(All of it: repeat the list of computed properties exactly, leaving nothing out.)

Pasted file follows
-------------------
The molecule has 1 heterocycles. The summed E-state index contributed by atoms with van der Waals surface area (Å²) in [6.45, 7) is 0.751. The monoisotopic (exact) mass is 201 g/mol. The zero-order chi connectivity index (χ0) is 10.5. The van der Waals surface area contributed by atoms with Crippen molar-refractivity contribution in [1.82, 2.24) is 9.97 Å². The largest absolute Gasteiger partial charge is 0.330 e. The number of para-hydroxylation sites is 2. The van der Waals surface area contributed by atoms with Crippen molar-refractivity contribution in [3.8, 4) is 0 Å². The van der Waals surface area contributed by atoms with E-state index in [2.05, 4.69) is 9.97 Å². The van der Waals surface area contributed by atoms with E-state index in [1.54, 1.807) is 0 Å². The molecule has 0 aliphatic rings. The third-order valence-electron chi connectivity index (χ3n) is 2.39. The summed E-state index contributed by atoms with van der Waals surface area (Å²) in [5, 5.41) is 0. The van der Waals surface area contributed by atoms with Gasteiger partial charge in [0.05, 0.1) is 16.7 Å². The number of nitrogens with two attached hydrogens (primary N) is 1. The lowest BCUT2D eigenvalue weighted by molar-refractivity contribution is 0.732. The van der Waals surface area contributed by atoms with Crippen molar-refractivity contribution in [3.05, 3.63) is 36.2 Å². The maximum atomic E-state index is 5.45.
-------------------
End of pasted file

The molecule has 1 heterocycles. The summed E-state index contributed by atoms with van der Waals surface area (Å²) in [6.45, 7) is 0.751. The monoisotopic (exact) mass is 201 g/mol. The zero-order chi connectivity index (χ0) is 10.5. The van der Waals surface area contributed by atoms with Crippen molar-refractivity contribution in [1.82, 2.24) is 9.97 Å². The largest absolute Gasteiger partial charge is 0.330 e. The number of para-hydroxylation sites is 2. The van der Waals surface area contributed by atoms with Crippen molar-refractivity contribution in [3.8, 4) is 0 Å². The van der Waals surface area contributed by atoms with E-state index in [2.05, 4.69) is 9.97 Å². The van der Waals surface area contributed by atoms with E-state index in [1.54, 1.807) is 0 Å². The molecule has 0 aliphatic rings. The third-order valence-electron chi connectivity index (χ3n) is 2.39. The summed E-state index contributed by atoms with van der Waals surface area (Å²) in [5, 5.41) is 0. The van der Waals surface area contributed by atoms with Gasteiger partial charge in [0.05, 0.1) is 16.7 Å². The number of nitrogens with two attached hydrogens (primary N) is 1. The lowest BCUT2D eigenvalue weighted by molar-refractivity contribution is 0.732. The van der Waals surface area contributed by atoms with Crippen molar-refractivity contribution in [3.05, 3.63) is 36.2 Å². The maximum atomic E-state index is 5.45.